Prof. Dr. Arwen Pearson
Research in my group is focussed on understanding how macromolecular structure leads to function. Biological macromolecules are not static and therefore to understand how they work we need to visualise them with high resolution in both space and time.
We are addressing this challenge in a number of different ways.
Development of new approaches to diffraction data collection.
We recently demonstrated the use of multiplexing to improve the time-resolution of diffraction data collection that we have called Hadamard Time-Resolved Crystallography or HATRX. In collaboration with Thomas Schneider at the EMBL-Hamburg and funded by the BMBF we are now building a new endstation at the EMBL beamlines on PETRA III for these experiments.
Development of new photocages and labels for reaction initiation and probing protein dynamics
Funded by the Hamburg Centre for Ultrafast Imaging and University of Hamburg we have established a synthetic chemistry facility in the Centre for Free Electron Laser Science. Here we are developing photocages with better properties for time-resolved structural measurements. We are also working on getting the photocages into proteins with the aim of making time-resolved experiments as hassle free as possible from the sample preparation point of view.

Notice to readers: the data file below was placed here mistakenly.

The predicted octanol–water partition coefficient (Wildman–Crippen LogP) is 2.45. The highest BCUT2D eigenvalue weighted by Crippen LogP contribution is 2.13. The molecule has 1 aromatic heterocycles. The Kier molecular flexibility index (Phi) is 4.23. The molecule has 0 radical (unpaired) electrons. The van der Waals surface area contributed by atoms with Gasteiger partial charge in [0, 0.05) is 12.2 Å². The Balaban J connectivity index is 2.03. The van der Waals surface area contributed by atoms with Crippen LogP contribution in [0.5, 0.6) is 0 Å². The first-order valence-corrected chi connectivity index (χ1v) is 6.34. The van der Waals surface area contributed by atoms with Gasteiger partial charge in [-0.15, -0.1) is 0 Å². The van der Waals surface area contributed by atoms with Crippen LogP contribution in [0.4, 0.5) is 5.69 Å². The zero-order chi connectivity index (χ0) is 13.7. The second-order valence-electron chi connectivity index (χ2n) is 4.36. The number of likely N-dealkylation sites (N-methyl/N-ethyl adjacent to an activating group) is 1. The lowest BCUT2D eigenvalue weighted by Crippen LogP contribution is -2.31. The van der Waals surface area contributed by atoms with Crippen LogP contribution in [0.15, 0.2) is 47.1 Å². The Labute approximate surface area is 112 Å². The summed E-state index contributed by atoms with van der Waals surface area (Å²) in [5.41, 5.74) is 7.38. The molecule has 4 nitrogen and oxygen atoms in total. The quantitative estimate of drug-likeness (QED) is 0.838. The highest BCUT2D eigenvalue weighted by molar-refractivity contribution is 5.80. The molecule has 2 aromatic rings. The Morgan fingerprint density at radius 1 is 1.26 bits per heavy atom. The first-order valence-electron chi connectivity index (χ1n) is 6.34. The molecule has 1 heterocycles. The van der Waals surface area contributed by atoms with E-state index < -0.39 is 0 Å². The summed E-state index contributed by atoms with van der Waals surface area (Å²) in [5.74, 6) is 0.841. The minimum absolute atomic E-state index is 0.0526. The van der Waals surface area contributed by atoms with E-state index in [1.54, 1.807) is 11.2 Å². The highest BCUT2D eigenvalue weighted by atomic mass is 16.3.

Using complementary methods to study protein dynamics
We use a combination of crystallography, SAXS, vibrational spectroscopy (IR & THz) and neutron spectroscopy to try to understand how protein motions are linked to function. We work on a range of protein systems, from soluble enzymes to membrane proteins. Our interest in this area also got us involved with the EU COST Action CM1306 Movement and Mechanism in Molecular Machines. The COST Action runs for another year and provides funds for short research visits to our lab and the labs of other Action members. For more info see here.
We have a long standing interest in understanding and developing ways to mitigate X-radiation damage to samples during diffraction data collection. We lead the ESRF Radiation Damage (RADDAM) BAG that provides beamtime for systematic radiation damage studies to a collaborative team of researchers from across Europe. If you’re interested in joining the BAG drop me a line (arwen.pearson"AT"cfel.de).